However, the promised ‘direct inward investment’ of $267m can only ever result in about 60 per cent of that ‘investment’ actually being spent in Bermuda.
This 60 per cent or $160m of on-island spending would help stimulate Bermuda’s economy and boost Bermuda’s GDP. However, this stimulus action would only apply for the 40 month construction period.
The $107m balance would be spent on imported materials and on paying the 40 per cent Canadian workforce employed by Aecon. The wage savings from the Canadian workforce will be repatriated to Canada. Money spent on materials and wage savings that are repatriated would boost Canada’s GDP. Not Bermuda’s.
At the end of the 40 month construction period, Bermuda’s economy would start paying back the $160m spent on-island as well as the $107m that had been spent in or repatriated to Canada.
Job creation for Bermudians
A second equally major rationale was that the CCC/Aecon project would provide hundreds of jobs for Bermudians. In March 2015, the promise was 600 jobs with 75 per cent for Bermudians. In November 2016, the promise reduced to 400 jobs, with only 60 per cent of jobs for Bermudians.
There is no guarantee, promise, or suggestion that jobs for Bermudians will not decline further to 50 per cent, or 40 per cent, or lower. However, Bermuda and Bermudians will carry and pay the full costs that are now shown to be around $1.4bn. And Bermudians will pay for the Canadian workers to work in Bermuda.
The third ‘explanation’ for the proposed Aecon deal was that Bermuda would not incur any additional national debt to pay for the proposed new air terminal.
In the past nine years, Bermuda’s gross national debt has grown sevenfold [720 per cent]. From $345m in 2007/08 to 2016/17’s new high of $2,484m.
Government is still operating in ‘deficit’. Any surrendering of revenue [$27m/year] will therefore result in either a tax increase that will be required to cover the increased deficit. Or, there will have to be increased borrowing in order to close the $27m revenue gap that exists only because of the surrender of $27m to Aecon/Project Co.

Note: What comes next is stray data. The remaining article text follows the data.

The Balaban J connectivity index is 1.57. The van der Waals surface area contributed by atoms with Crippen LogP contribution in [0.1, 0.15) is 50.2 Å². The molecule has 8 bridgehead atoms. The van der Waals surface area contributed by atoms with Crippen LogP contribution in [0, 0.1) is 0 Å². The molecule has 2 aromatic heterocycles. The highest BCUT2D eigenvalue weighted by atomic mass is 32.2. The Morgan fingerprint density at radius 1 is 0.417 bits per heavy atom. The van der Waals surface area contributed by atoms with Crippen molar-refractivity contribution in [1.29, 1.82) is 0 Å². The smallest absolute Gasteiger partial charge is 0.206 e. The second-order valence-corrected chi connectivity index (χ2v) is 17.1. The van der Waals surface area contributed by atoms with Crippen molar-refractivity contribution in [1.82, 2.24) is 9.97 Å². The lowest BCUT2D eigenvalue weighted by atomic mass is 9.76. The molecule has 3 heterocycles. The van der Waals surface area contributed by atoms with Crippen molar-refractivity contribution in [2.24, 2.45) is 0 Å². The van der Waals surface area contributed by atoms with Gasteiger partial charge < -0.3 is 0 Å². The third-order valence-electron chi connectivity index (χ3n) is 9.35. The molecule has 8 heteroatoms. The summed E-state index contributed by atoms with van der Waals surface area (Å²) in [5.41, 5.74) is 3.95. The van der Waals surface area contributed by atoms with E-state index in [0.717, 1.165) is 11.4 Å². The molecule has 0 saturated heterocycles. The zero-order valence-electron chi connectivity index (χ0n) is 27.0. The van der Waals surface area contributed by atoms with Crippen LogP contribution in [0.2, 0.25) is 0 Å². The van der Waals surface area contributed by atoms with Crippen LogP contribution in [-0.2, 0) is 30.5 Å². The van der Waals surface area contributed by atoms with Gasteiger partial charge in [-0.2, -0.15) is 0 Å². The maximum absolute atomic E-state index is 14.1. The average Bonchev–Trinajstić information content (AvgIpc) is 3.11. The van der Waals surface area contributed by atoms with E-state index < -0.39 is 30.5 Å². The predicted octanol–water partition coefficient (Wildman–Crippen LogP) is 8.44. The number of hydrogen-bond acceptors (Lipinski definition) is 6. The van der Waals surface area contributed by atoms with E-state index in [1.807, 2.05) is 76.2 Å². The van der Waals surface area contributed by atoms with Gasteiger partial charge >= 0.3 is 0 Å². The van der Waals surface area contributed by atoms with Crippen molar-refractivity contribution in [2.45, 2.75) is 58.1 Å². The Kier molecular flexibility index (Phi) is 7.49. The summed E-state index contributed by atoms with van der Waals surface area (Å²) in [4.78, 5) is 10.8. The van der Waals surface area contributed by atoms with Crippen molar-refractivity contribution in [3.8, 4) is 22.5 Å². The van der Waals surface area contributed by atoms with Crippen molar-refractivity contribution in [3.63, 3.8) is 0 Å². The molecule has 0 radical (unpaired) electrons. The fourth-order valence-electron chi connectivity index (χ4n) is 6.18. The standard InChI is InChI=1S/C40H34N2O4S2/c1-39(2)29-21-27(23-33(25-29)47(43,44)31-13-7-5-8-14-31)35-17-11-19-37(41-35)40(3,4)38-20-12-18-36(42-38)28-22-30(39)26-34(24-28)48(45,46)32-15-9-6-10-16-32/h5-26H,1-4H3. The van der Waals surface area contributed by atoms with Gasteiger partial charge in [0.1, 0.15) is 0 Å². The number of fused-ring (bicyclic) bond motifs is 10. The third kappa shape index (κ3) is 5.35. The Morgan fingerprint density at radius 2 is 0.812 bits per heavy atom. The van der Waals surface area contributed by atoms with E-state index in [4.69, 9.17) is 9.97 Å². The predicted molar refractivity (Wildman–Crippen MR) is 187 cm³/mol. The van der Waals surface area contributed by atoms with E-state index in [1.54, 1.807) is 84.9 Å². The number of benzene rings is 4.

Or across-the-board spending cuts of $27m.
This plan proposes that Aecon should be exempt all Customs duties as well as the employer’s portion of payroll tax. This exemption would last for 33 years and four months.
Downside risks and downside liabilities
Finally, under the planned revenue guarantees, Government will retain an obligation to make up any shortfalls in ‘base case’ revenue.
All downside risks of revenue shortfalls are therefore underwritten by Government. This will be accounted for and reflected as contingent liabilities. By increasing total liabilities, it will negatively impact Bermuda’s sovereign credit rating.
This project must be stopped immediately pending an independent investigation of the true costs and economic viability of building a new terminal as currently planned with CCC/Aecon.
Given the enormity of the error in Government’s costing of the project and the substantial demonstrations on Friday, December 2, 2016, it is in the best interests of the country for the Auditor-General to give an opinion on the $810m cost understatement, and to do so as soon as possible.
If confirmed, this should prevent further and continued waste of Government expenditure, suspend social unrest, and allow Government to focus on other issues.
At $1.4bn, and with only a short and small 40 month economic stimulus impact on Bermuda’s GDP and small and vague promises of employment for Bermudians, it is difficult to imagine how this project, as currently planned, can ever be justified.
Start with the primary question: “What, exactly, does Bermuda need at its airport.”